Las Vegas Challenge: McMahon Breaks Away To Win Second LVC

Final Round Recap

Eagle McMahon. Photo: Alyssa Van Lanen – DGPT

Eagle McMahon had been in this position before. In 2018, McMahon took the lead during the third round of the Las Vegas Challenge and pulled away on the final day of the tournament to win his first Elite Series event.1

It was a similar situation in 2021 for McMahon, except this year he was trying to win against the highest cumulative rating on a single disc golf card in history, as all four players from the lead card are currently at a 1050 rating or above.

“I can’t believe how it went down with the top four players in the world —  you know we’d like to have [Chris] Dickerson here — all the 1050 guys at the event going in the final round,” said McMahon. “I wasn’t expecting an outcome like this.”

All four leaders–McMahon, Calvin Heimburg, Paul McBeth, and Ricky Wysocki–shot double-digits under par on the Innova course Friday during round two, but the winds had picked back up from the extremely favorable scoring conditions two days prior. Regardless, it was going to be a birdie or nothing mentality, and that meant no error would go unpunished.

Heimburg, the 2019 LVC champion, had not fallen below second place after being the day one leader of the tournament and had played 53 holes of bogey-free golf after double-bogeying the first hole of the event on Thursday. He was one stroke back of McMahon to start the final round. Barring a collapse, Heimburg seemed the only person capable of catching McMahon.

Almost immediately, McMahon created the necessary scoring separation to start feeling more comfortable, if that’s possible on a birdie-or-die course. McBeth and Wysocki were able to keep up early but were a couple of strokes back as McMahon opened the round with five consecutive birdies. Meanwhile Heimburg added a bogey to a couple pars, and even needed a 50-foot uphill comebacker to salvage the bogey. McMahon was up five strokes in an instant.

“I just kept my head down early and took advantage of the other players’ mistakes,” said McMahon. “I was fortunate enough to build a hefty lead from the start.”

A double-bogey from McBeth on the short hole 6 cooled a run, and a number of bogeys from Heimburg, who appeared to have run out of course karma, essentially took the two out of contention for a tournament win. Wysocki was still lingering, keeping McMahon honest, until he too had a par stretch after the turn.

McMahon gave nothing away in the middle part of the round. Then, on hole 11, he gained another stroke on the card by sailing his forehand wide down the left side of the fairway and skipping into the circle. The rest of the card slid into the gutter on the right. It was another par three where McMahon showed the superior touch. On holes 12 and 13, he threw two huge spike hyzers off the tee that would look like circus shots to almost anyone else playing the game – but for McMahon are high percentage plays. His shot on 12
brought up a puff of dust just beyond the basket; his birdie was part of a star frame that included another Heimburg 50-footer through the tree branches. He repeated the dose for another birdie on 13 that took a stroke off Wysocki, leaving only Heimburg and a hard charging Ezra Aderhold on the second card with a glimmer of hope to catch McMahon.

Some miscues from each of them plus continued clean play from McMahon left no doubt about who would hoist the trophy. Holding what every player wants when they are walking up the fairway of 18 – an unbeatable lead – Eagle had one last party trick as he threw the ‘ridiculously overstable’ Tilt upside down for his approach shot, before laying up and tapping in for the win.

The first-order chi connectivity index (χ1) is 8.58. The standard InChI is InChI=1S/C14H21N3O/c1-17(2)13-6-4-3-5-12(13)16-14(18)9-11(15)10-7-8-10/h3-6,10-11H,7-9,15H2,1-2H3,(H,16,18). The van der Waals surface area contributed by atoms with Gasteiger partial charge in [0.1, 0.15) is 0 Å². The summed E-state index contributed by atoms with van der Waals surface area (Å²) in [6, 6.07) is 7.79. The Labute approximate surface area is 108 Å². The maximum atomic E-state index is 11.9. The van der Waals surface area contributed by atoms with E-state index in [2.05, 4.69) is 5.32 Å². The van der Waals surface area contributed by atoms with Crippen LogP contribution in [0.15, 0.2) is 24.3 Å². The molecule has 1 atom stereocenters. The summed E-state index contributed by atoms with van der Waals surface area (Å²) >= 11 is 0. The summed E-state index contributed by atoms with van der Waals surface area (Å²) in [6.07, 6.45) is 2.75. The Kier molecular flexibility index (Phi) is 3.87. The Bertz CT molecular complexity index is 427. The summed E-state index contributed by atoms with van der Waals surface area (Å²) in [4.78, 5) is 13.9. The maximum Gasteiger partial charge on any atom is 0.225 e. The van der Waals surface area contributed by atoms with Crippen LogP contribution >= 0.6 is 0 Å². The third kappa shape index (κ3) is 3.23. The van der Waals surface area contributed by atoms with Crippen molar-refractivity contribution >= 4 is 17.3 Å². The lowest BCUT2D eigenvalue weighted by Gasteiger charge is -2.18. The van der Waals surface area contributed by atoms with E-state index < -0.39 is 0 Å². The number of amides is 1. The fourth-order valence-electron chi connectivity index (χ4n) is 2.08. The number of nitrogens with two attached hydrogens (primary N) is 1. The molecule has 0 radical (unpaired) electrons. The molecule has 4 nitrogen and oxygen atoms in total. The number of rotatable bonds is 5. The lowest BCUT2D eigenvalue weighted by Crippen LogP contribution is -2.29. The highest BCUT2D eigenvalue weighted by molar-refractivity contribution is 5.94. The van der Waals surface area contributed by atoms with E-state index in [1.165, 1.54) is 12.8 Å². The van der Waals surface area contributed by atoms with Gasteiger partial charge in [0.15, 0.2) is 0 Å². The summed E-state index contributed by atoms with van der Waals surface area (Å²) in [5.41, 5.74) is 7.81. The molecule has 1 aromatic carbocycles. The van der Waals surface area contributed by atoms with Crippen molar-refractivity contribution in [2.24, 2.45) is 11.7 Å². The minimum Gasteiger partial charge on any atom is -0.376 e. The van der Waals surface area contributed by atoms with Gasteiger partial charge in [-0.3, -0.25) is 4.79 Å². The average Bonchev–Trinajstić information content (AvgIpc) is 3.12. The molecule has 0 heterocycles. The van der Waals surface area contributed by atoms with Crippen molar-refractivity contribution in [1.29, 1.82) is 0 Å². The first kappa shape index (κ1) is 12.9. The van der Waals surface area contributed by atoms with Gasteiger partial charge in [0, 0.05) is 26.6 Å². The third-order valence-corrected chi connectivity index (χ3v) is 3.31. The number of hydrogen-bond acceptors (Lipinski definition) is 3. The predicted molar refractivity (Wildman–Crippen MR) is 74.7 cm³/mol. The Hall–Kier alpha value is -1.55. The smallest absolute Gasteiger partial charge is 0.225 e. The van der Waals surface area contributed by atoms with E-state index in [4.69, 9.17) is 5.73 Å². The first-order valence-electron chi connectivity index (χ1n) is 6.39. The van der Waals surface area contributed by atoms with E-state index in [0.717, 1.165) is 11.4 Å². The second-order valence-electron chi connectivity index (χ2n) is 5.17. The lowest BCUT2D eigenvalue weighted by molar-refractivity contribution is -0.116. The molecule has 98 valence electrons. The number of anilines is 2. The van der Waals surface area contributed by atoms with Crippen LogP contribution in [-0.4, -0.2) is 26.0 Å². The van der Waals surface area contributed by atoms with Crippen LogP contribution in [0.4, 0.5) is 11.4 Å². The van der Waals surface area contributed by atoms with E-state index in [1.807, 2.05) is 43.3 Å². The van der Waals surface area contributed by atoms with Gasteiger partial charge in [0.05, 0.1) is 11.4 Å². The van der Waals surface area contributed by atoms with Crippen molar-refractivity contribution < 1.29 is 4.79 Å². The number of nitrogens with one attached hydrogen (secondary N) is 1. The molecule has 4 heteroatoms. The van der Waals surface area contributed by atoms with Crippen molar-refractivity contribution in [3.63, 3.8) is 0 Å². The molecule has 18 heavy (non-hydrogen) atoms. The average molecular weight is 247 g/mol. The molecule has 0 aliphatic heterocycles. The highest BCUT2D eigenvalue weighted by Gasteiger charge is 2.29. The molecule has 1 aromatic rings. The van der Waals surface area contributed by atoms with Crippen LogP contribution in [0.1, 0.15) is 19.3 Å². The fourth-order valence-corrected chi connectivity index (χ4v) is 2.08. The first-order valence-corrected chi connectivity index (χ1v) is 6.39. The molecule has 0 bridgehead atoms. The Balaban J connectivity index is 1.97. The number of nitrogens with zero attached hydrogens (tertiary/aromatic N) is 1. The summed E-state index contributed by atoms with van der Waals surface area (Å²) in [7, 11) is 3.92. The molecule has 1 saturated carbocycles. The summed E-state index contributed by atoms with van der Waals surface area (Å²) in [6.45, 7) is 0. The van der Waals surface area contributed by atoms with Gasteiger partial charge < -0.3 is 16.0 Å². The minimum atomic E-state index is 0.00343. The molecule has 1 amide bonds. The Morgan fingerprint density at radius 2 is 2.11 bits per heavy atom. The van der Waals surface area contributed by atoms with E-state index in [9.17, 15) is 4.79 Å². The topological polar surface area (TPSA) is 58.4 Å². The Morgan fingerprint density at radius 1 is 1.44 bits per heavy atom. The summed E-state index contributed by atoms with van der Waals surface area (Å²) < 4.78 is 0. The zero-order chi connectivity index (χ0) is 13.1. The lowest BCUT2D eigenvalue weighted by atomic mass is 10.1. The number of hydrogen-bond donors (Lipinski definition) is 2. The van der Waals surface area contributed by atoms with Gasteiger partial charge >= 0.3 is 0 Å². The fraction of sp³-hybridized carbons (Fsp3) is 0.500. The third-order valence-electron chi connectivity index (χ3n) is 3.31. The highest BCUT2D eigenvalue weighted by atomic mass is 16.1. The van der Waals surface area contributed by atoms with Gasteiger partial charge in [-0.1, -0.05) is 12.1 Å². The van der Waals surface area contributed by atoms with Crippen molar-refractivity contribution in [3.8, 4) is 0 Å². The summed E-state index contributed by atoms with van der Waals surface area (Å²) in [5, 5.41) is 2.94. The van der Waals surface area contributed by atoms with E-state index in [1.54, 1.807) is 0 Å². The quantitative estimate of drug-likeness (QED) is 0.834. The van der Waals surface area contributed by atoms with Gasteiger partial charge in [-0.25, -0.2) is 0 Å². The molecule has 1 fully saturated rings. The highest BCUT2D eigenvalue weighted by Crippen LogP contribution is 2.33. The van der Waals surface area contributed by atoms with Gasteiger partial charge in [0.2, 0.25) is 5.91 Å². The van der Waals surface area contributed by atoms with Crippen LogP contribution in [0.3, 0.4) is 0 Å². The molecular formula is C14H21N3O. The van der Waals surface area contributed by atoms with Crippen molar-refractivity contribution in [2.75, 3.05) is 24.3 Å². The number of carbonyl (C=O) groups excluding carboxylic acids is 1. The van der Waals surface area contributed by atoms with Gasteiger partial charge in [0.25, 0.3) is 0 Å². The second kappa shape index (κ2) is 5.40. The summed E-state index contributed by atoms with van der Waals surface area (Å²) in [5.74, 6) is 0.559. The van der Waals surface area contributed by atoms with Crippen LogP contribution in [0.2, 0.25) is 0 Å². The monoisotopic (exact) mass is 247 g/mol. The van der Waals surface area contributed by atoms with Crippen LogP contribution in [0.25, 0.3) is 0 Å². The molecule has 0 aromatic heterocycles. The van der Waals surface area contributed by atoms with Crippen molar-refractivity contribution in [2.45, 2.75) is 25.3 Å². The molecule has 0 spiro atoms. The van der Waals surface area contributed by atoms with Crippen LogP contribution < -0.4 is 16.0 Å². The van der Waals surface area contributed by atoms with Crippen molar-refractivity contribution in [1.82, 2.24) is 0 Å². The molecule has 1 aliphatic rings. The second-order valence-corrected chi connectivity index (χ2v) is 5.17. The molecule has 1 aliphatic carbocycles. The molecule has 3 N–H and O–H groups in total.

“It being the first event of the year, this is really a big bonus,” said McMahon. “Now I’ve got a target on my back but I kind of like it. It alleviates some pressure because it’s always nice to get a win during the year but to get the first one feels really great.”

For the event, McMahon led the division in every major driving category, including a 63% Circle 1 in regulation rate. His 19.24 strokes gained from tee-to-green was best in the field, and his stroke gained putting were fourth best, trailing Wysocki, Heimburg, and James Conrad.

The win is McMahon’s first DGPT victory of the year and fourth of his career. He currently has four PDGA National Tour and one Major championship as well.

Day two tournament leader Ezra Aderhold was able to climb back into a tie for second place with Heimburg at 40-under par total with an 11-under par final round. Heimburg, 6-under par final round, should have had an easy par on hole 18 to take solo second but misplayed an upshot resulting in a bogey and tie with Aderhold. It is Aderhold’s best career Elite Series finish.

Garrett Gurthie jumped Wysocki to take fourth place with a 12-under par final round. Wysocki, with an 8-under par final round, finished fifth. McBeth’s 3-under par final round dropped him six spots on the leaderboard into ninth place with a 1013-rated effort. Not counting the 2019 USDGC in which he was injured, the last time McBeth dropped as many places during the final round was at the 2019 Las Vegas Challenge.

Aderhold, Drew Gibson (6th), Kevin Jones (T-7th), Brian Earhart (T-7th), and Clint Calvin (10th) qualified for the 2021 USDGC.

  1. In 2o18, the LVC was a PDGA National Tour event. 

  1. Bennett Wineka
    Bennett Wineka

    Benn started playing disc golf in the '90s but has somehow never gotten any better. He lives in Decatur, Georgia and cares too much about Atlanta United and UNC basketball. Email him at [email protected]

  2. Kingsley Flett
    Kingsley Flett

    Kingsley Flett is a writer, photographer, and disc golfer who lives in Western Australia. You can find some more of his work on Instagram. He told us that he rides a Kangaroo to work every day, but we don’t believe him.

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